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Nancy Loves Sluggo: Complete Dailies 1949-1951 by Ernie Bushmiller

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<i>Nancy Loves Sluggo: Complete Dailies 1949-1951</i> by Ernie Bushmiller

Writer & Artist: Ernie Bushmiller
Publisher: Fantagraphics
Release Date: December 20, 2015

With the myriad volumes written on Ernie Bushmiller’s Nancy, including Paul Karasik and Mark Newgarden’s recent 240-page expanded essay How to Read Nancy: The Elements of Comics in Three Easy Panels, it’s hard to find anything new to say. There’s very little to the action of the strip, which exists purely as a gag vehicle. The 8-year-old Nancy and her best friend Sluggo do indeed love each other, but most of their adventures consist of excuses for jokes that have little bearing on following strips.

Newgarden and Karasik refer to the strip’s “sublime dumbness,” which is probably as good a two-word description of the strip’s appeal as you’ll find. What really defines Bushmiller’s genius, though, is whatever comic you read after making your way through the three years of daily strips presented in Nancy Loves Sluggo: Complete Dailies 1949-1951. It doesn’t matter what you choose; any subsequent comic will feel overstuffed with visual and verbal content.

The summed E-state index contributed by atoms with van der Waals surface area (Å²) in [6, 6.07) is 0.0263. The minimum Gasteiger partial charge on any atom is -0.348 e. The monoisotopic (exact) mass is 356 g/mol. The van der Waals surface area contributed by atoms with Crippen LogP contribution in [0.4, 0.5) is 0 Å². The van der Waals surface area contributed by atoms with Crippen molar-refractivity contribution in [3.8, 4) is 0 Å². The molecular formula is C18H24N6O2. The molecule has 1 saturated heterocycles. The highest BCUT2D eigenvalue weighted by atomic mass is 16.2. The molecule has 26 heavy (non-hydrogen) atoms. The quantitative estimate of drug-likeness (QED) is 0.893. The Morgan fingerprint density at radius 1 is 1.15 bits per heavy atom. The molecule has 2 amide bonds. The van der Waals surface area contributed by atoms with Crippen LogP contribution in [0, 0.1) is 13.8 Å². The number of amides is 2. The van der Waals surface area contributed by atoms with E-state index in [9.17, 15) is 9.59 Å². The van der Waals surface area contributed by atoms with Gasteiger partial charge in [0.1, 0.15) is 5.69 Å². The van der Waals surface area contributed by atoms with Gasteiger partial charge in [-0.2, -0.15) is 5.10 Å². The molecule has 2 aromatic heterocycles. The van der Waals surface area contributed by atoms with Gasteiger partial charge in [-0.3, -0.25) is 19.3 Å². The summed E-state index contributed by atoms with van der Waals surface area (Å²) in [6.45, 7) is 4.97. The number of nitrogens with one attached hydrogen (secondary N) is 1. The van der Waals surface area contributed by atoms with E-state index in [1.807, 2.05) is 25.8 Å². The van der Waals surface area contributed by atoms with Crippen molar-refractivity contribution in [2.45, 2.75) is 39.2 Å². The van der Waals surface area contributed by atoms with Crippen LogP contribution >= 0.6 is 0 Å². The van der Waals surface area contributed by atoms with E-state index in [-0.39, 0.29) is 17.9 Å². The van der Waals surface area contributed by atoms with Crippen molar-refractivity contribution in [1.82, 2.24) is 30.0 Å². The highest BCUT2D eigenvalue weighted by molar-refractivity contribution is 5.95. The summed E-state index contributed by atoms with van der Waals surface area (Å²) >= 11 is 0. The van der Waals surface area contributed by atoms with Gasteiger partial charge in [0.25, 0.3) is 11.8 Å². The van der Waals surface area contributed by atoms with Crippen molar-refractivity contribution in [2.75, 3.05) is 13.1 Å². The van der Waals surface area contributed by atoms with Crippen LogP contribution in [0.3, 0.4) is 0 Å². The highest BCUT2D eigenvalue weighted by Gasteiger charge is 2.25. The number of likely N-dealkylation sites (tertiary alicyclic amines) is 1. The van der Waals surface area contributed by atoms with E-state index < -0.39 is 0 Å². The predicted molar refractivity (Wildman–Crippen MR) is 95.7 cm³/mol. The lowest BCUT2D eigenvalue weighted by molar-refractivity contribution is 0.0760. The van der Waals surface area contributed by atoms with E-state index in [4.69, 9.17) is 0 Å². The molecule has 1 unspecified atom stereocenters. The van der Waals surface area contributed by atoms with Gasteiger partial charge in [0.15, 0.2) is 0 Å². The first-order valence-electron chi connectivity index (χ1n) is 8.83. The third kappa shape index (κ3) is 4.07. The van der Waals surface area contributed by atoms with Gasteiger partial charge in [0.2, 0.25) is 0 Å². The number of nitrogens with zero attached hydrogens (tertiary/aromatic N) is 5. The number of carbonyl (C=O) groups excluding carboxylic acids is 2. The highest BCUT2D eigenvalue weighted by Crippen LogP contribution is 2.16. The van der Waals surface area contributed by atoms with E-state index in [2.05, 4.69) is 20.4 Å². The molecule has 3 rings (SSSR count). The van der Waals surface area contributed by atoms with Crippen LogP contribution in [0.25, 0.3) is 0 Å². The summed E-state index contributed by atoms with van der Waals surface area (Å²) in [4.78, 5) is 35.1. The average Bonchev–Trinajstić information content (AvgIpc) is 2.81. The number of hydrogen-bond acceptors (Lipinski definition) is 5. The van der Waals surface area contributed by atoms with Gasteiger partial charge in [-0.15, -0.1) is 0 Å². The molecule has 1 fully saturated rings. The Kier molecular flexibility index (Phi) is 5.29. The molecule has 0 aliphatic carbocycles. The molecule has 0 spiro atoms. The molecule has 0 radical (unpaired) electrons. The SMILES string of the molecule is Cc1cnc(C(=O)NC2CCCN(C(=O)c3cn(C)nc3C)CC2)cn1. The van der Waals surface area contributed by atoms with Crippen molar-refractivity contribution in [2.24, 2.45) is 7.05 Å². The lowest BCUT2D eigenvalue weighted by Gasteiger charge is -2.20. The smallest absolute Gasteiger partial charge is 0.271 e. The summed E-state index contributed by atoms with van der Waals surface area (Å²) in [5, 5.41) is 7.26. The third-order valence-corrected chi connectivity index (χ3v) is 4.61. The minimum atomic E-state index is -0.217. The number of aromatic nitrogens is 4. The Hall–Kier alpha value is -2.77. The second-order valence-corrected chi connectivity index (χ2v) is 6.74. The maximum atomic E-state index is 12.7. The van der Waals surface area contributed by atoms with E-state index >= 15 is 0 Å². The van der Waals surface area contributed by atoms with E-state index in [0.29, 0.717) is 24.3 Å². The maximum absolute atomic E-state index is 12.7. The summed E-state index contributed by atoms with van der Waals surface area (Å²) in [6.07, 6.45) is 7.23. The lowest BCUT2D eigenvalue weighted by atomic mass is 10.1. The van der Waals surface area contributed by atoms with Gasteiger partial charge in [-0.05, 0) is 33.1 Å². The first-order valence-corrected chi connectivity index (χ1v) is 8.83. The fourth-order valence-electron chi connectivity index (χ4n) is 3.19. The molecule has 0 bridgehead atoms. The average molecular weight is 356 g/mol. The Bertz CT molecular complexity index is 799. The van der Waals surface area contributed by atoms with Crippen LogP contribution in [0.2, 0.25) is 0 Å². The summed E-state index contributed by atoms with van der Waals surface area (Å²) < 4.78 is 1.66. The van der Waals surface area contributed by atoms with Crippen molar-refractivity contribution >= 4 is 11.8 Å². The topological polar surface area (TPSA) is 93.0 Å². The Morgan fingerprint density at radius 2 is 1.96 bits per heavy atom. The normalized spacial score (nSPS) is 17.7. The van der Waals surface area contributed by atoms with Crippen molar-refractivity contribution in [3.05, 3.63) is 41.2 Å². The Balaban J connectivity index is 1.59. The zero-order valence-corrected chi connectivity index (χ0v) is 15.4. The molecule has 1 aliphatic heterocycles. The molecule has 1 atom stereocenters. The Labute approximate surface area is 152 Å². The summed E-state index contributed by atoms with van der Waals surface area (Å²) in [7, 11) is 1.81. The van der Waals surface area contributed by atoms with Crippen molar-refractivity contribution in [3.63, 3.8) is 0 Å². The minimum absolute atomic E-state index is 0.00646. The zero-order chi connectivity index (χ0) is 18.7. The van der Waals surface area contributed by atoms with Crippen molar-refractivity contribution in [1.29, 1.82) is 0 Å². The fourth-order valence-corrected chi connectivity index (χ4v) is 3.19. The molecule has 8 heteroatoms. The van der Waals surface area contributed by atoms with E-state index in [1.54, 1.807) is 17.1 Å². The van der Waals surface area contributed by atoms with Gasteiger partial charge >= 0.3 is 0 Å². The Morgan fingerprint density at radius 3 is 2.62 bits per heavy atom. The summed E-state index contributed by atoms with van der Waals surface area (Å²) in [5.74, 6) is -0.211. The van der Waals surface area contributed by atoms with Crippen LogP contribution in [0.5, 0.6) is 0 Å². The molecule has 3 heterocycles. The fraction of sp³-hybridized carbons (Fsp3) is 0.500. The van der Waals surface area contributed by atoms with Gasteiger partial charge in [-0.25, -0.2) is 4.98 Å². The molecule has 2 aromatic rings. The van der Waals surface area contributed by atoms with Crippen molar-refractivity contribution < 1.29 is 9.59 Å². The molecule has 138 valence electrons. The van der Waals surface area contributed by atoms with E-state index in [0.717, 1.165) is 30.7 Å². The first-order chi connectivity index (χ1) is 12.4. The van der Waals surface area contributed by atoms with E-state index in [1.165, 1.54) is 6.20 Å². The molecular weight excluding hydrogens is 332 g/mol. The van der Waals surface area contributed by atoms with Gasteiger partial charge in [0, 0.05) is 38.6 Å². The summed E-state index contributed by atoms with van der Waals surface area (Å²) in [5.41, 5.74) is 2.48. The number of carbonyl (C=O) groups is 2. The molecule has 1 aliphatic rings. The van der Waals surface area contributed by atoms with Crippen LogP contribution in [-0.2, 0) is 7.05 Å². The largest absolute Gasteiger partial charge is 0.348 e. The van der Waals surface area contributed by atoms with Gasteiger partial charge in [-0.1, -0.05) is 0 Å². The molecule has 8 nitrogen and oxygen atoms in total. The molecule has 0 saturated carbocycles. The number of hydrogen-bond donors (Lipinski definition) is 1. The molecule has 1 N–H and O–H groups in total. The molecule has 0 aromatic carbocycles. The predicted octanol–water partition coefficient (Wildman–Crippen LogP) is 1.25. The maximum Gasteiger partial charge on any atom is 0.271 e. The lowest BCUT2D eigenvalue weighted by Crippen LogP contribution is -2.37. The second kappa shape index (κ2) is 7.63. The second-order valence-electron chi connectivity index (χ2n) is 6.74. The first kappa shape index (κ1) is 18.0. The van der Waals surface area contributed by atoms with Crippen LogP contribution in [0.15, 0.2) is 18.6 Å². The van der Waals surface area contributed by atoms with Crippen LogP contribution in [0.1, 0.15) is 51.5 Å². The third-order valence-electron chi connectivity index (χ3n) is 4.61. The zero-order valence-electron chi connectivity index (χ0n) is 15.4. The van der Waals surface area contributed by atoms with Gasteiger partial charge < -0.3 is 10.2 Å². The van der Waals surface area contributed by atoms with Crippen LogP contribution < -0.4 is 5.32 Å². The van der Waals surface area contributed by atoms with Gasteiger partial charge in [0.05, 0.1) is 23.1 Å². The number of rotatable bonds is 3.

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In another analysis hosted by Scott McCloud, Art Spiegelman unpacks Bushmiller’s aesthetic by discussing the cartoonist’s method of including three rocks in the background of many a scene. McCloud transcribed the reasoning: ”. . . two rocks wouldn’t be ‘some rocks.’ Two rocks would be a pair of rocks. And four rocks was unacceptable because four rocks would indicate ‘some rocks’ but it would be one rock more than was necessary.” This observation doesn’t imply that every Nancy iteration hits home with hilarity, but it does mean that reading strip after strip resembles eating cotton candy. Nancy provides brief and simple pleasure, then essentially evaporates. There’s no bigger meaning or hidden agenda, which may provide the impetus for trying to dissect it past any logical stopping point.

Fantagraphics’ presentation of the strip is, for the most part, nicely done, with a good introduction by Ivan Brunetti (himself a practitioner of stripped-down sequential art). The cover provides a mystery at first glance before one realizes it combines the faces of Nancy and Sluggo. Occasional pages that break a horizontal strip into a square of two and two can be jarring, violating Bushmiller’s carefully composed line of action, but the majority of the book presents three strips per page in rich, beautiful black and white on a silky sheet of paper, printing an idealist, simple touchstone with the love and care it deserves.

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